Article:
Jared Porter is out as general manager of the Mets, and that’s good. The new ownership in New York promised accountability, and after ESPN’s detailed report Monday night on Porter’s harassment of a reporter with dozens of text messages, including a dick pic, Porter was given the heave-ho on Tuesday morning.
This is not, however, a situation, where all’s well that ends well. The fact that Porter was able to rise through three organizations and become general manager of the Mets in the first place is a sign of how deep baseball’s culture of misogyny goes.
As ESPN’s Mina Kimes and Jeff Passan reported, Porter’s harassment was not a secret. “Three other people interviewed by ESPN said they saw or were told of the texts at the time.” And after the reporter that Porter harassed connected with a Cubs employee, “the employee confirmed he knows Porter and the woman and that he had discussed the situation with both.” ESPN’s reporting that “she said he pressed her numerous times on whether she planned to file a lawsuit against Porter” points to the organization being aware of the situation, in contrast to the team’s statement that “Had we been notified, we would have taken swift action as the alleged behavior is in violation of our code of conduct.”
Porter was the Cubs’ director of professional scouting in 2016 when they acquired previously suspended and generally unrepentant domestic abuser Aroldis Chapman. While Porter was gone from Chicago by the time Addison Russell’s abuse of his wife came to light, the behavior was ongoing while Porter was part of the organization and himself making a woman’s life miserable.
“Had we been notified…” do you really believe the Cubs would have done anything, or would they have tried to sweep it under the rug?
Mets president Sandy Alderson gave a hint to that in his initial statement late Monday night.
“Jared has acknowledged to me his serious error in judgement, has taken responsibility for his conduct, has expressed remorse, and has previously apologized for his actions?”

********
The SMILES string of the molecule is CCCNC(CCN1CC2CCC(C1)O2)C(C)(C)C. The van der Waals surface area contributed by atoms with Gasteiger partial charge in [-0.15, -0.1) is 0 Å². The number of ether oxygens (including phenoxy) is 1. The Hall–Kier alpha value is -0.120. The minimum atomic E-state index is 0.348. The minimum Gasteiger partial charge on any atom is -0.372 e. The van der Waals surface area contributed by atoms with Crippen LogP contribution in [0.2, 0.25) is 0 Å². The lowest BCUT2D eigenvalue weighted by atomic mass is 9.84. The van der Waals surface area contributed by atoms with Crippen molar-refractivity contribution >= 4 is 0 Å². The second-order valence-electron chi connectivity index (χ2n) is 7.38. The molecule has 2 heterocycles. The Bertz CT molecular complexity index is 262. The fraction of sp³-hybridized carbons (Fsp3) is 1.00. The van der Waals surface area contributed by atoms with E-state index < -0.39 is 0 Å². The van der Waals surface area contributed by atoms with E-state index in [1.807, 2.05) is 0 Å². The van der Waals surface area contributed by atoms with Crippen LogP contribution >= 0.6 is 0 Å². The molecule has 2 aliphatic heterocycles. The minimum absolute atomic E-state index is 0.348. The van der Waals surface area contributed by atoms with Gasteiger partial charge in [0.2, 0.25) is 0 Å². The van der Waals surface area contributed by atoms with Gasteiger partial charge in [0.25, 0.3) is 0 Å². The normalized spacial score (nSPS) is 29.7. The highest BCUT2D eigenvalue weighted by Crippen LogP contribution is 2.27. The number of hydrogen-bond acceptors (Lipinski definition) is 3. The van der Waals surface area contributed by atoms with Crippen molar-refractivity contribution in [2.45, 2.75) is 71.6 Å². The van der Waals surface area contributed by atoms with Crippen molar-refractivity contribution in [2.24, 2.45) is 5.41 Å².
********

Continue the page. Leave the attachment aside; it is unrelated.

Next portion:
Previously apologized? So, it came to light that something happened with Porter, and he had apologized for it. It’s reasonable to guess that the fact that he’d sent all those text messages had come up, but not that he’d turned his penis into pixels. You can see where the line is between “can apologize for this” and “gets fired immediately,” but that line is not where it needs to be.
A baseball executive who sends 60-plus unanswered text messages to try to get in bed with a reporter is not someone who should be given greater positions of power, regardless of whether any of those messages were graphic images. And even if you say that Porter should be able to get a second chance, what about the first chance for so many people outside the privileged white dude matrix that brought Porter through Thayer Academy, Bowdoin College, and the ability to get internships in the Cape Cod League before immediately joining the Red Sox as an intern as a 25-year-old?
What about the woman whose career ended because of the stress that Porter put her under, just because she was a woman and he could use the power of his position to make her life hell?
Porter left the Cubs after the 2016 World Series to become assistant general manager of the Diamondbacks, and Arizona released its own statement on Monday night:
“We were obviously not aware of these allegations from 2016, and had we been, we would have investigated and addressed the situation immediately.”
Why weren’t the Diamondbacks aware? What kind of due diligence did they do before hiring Porter as a top executive in their organization? How did the Cubs’ worries about being sued over Porter’s behavior never come up? Whether it’s on the Diamondbacks not doing enough digging or those in the know not sharing the information, it’s a failure of baseball’s executive culture.
This is the same culture that elevated Brandon Taubman to the point where he felt he could taunt female reporters about how happy the then-Astros assistant GM was to have acquired domestic abuser Roberto Osuna. The person that Taubman was didn’t change during his time with the Astros. It’s who he was, and he was fired because he brought it into public view.
These are not isolated incidents. They’re part of a pattern in which a man’s ability to identify and analyze baseball talent is valued over his behavior as a human being. It’s good that the Mets have fired Porter, but the problem that baseball has to address is why men like Porter and Taubman are consistently allowed to get as far as they do in the game in the first place.